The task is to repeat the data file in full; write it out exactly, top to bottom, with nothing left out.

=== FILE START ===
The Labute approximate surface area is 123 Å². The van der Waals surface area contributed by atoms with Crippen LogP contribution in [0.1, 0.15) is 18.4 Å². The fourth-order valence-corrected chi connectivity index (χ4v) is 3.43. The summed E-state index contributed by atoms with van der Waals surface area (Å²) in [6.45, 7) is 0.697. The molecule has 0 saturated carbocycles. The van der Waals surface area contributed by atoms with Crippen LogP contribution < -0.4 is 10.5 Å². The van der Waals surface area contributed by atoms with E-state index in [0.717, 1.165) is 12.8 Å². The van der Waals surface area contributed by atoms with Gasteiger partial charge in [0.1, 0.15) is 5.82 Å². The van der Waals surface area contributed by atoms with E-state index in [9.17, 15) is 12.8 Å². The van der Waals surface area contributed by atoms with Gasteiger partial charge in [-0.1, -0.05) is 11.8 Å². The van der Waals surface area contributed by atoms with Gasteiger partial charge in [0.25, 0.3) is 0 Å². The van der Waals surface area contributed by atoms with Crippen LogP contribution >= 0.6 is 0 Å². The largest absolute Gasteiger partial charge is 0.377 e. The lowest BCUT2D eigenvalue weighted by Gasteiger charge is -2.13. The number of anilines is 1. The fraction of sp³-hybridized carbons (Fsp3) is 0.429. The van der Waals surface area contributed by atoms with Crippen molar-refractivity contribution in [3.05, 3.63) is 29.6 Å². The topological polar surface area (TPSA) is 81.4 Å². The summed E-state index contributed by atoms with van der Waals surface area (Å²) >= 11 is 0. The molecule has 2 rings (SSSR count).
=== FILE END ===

The Labute approximate surface area is 123 Å². The van der Waals surface area contributed by atoms with Crippen LogP contribution in [0.1, 0.15) is 18.4 Å². The fourth-order valence-corrected chi connectivity index (χ4v) is 3.43. The summed E-state index contributed by atoms with van der Waals surface area (Å²) in [6.45, 7) is 0.697. The molecule has 0 saturated carbocycles. The van der Waals surface area contributed by atoms with Crippen LogP contribution < -0.4 is 10.5 Å². The van der Waals surface area contributed by atoms with E-state index in [0.717, 1.165) is 12.8 Å². The van der Waals surface area contributed by atoms with Gasteiger partial charge in [0.1, 0.15) is 5.82 Å². The van der Waals surface area contributed by atoms with E-state index in [9.17, 15) is 12.8 Å². The van der Waals surface area contributed by atoms with Gasteiger partial charge in [-0.1, -0.05) is 11.8 Å². The van der Waals surface area contributed by atoms with Gasteiger partial charge in [0.25, 0.3) is 0 Å². The van der Waals surface area contributed by atoms with Crippen LogP contribution >= 0.6 is 0 Å². The largest absolute Gasteiger partial charge is 0.377 e. The lowest BCUT2D eigenvalue weighted by Gasteiger charge is -2.13. The number of anilines is 1. The fraction of sp³-hybridized carbons (Fsp3) is 0.429. The van der Waals surface area contributed by atoms with Crippen molar-refractivity contribution in [3.05, 3.63) is 29.6 Å². The topological polar surface area (TPSA) is 81.4 Å². The summed E-state index contributed by atoms with van der Waals surface area (Å²) >= 11 is 0. The molecule has 2 rings (SSSR count).